The U.S. Fish and Wildlife Service (Service) has reopened the comment period on a proposal to list the West Coast population of fisher as threatened under the Endangered Species Act (ESA)
The U.S. Fish and Wildlife Service is commencing an evaluation of the status of the northern spotted owl, as required under the Endangered Species Act (ESA). This review is the result
Thanks to a radiotracking program begun this spring, fisheries biologists confirmed yesterday that two radio tagged bull trout have migrated through Glines Canyon and are now upstream of the
The U.S. Fish and Wildlife Service has announced a $1.5 million grant to the Washington State Parks Department’s Clean Vessel Act (CVA) Program, which works in partnership with
OLYMPIA – The Washington Fish and Wildlife Commission took action to expand the number of big-game hunting permits available this year and reduce the cost of several types of permits during
OLYMPIA – The Washington Department of Ecology, in partnership with the Chehalis River Basin Land Trust was recently awarded $310,000 to
OLYMPIA – The Washington Department of Fish and Wildlife (WDFW) is inviting public comment through Jan. 31 on current proposals to
SEATTLE, Wash. - The U.S. Army Corps of Engineers, Seattle District, announced that the annual maintenance dredging of the Federal navigation channel in the Grays Harbor Inner Harbor will begin today and continue through Feb. 14, 2014 – the time of year particularly suited for dredging to ensure the least impact to aquatic species and resources.
Removal of approximately 1 million cubic yards of material will begin in the inner harbor near Aberdeen, Wash., extending to the middle of the harbor. The Corps’ Seattle District awarded a $4.2 million dredging contract to American Construction Co., Inc., of Tacoma, Wash. The project is expected to be completed by Feb. 15.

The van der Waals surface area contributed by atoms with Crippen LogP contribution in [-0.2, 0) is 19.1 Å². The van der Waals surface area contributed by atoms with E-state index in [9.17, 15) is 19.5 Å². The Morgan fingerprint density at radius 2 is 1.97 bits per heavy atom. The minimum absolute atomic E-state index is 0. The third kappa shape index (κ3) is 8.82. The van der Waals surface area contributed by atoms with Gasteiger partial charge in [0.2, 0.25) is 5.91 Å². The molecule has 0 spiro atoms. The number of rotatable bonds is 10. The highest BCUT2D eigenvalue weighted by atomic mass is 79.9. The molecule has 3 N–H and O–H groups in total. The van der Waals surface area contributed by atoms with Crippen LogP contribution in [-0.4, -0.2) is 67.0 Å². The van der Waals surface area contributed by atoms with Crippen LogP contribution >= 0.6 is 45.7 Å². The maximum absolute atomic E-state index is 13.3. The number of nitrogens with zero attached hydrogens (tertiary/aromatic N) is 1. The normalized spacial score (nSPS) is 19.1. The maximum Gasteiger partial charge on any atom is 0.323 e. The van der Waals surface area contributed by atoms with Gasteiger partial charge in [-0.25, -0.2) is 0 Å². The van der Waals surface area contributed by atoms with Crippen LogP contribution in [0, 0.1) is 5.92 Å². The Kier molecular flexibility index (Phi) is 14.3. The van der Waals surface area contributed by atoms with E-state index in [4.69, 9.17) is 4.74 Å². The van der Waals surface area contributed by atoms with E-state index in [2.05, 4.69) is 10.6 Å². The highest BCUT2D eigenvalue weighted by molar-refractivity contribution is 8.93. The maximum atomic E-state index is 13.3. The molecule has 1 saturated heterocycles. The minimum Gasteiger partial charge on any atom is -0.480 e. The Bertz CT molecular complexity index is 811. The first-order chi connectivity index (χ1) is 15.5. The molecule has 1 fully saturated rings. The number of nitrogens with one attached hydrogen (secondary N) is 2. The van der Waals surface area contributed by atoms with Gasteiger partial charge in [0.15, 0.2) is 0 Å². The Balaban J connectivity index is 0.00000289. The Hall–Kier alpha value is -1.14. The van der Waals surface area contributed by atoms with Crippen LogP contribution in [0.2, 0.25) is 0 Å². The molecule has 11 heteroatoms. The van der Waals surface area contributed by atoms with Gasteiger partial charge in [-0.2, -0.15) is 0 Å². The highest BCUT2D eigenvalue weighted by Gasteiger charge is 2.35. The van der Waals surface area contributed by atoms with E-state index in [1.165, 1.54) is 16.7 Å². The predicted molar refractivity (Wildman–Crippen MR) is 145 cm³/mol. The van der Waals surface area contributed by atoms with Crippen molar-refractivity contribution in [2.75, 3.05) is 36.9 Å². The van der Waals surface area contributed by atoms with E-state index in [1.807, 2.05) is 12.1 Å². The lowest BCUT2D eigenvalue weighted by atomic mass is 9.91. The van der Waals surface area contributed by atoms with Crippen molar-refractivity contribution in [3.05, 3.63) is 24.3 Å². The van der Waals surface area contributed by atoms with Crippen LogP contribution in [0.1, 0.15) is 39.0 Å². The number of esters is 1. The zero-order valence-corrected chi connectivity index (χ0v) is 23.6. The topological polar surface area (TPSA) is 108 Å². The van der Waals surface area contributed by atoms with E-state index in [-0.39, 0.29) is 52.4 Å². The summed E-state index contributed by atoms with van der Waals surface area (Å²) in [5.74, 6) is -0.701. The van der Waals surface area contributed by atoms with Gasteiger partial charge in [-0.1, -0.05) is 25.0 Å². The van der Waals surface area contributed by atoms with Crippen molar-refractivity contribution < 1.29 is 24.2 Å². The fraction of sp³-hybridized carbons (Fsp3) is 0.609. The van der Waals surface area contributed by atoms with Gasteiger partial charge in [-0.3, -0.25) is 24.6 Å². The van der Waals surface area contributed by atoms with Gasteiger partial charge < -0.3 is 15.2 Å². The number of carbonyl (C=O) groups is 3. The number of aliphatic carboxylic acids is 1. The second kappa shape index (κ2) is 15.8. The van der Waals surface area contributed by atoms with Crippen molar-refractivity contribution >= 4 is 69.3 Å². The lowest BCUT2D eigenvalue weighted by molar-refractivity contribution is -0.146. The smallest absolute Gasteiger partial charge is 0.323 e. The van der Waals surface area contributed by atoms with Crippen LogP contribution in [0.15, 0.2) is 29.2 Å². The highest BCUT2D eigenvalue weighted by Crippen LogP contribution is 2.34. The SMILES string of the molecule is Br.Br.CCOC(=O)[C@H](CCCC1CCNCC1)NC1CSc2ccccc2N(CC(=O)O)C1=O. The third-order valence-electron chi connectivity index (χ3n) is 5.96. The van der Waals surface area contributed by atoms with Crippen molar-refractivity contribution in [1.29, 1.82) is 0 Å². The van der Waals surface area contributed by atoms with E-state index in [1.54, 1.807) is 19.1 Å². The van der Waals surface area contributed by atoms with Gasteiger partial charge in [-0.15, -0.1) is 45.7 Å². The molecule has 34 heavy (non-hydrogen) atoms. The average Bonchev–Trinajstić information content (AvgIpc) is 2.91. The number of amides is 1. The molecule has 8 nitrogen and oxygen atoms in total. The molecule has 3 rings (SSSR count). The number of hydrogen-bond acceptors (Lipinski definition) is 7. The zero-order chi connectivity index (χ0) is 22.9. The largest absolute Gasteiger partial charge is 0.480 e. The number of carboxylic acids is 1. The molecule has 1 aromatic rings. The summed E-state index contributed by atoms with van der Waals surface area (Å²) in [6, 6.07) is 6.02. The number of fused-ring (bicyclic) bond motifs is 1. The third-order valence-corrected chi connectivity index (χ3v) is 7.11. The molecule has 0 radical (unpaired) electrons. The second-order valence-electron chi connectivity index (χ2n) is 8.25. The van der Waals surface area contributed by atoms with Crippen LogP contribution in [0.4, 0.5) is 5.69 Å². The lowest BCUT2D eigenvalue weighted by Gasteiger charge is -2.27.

The channel requires annual dredging to allow shipping from the Pacific Ocean to the head of the navigation channel at Cosmopolis, Wash. Shoaling, sedimentation filling in the channel, reduces the ability of ships to enter and leave safely under full load or during low tide conditions.
GRANTS PASS, Ore. (AP) - The U.S. Fish and Wildlife Service plans to start dispatching hunters into Northwest forests this fall to start a last-ditch effort to save the threatened northern spotted owl from extinction.
The agency on Tuesday released a final environmental review of an experiment to see if killing more than 3,000 barred owls in four study areas in Oregon, Washington and Northern California will help spotted owls - a threatened species - recover. Final approval is due in a month.
If it works - and there are other studies indicating it will - a regular program to reduce barred owl populations would be considered.
Barred owls are a bigger, more aggressive cousin of the spotted owl. They are less picky about food and forests, and they threaten the spotted owl's survival.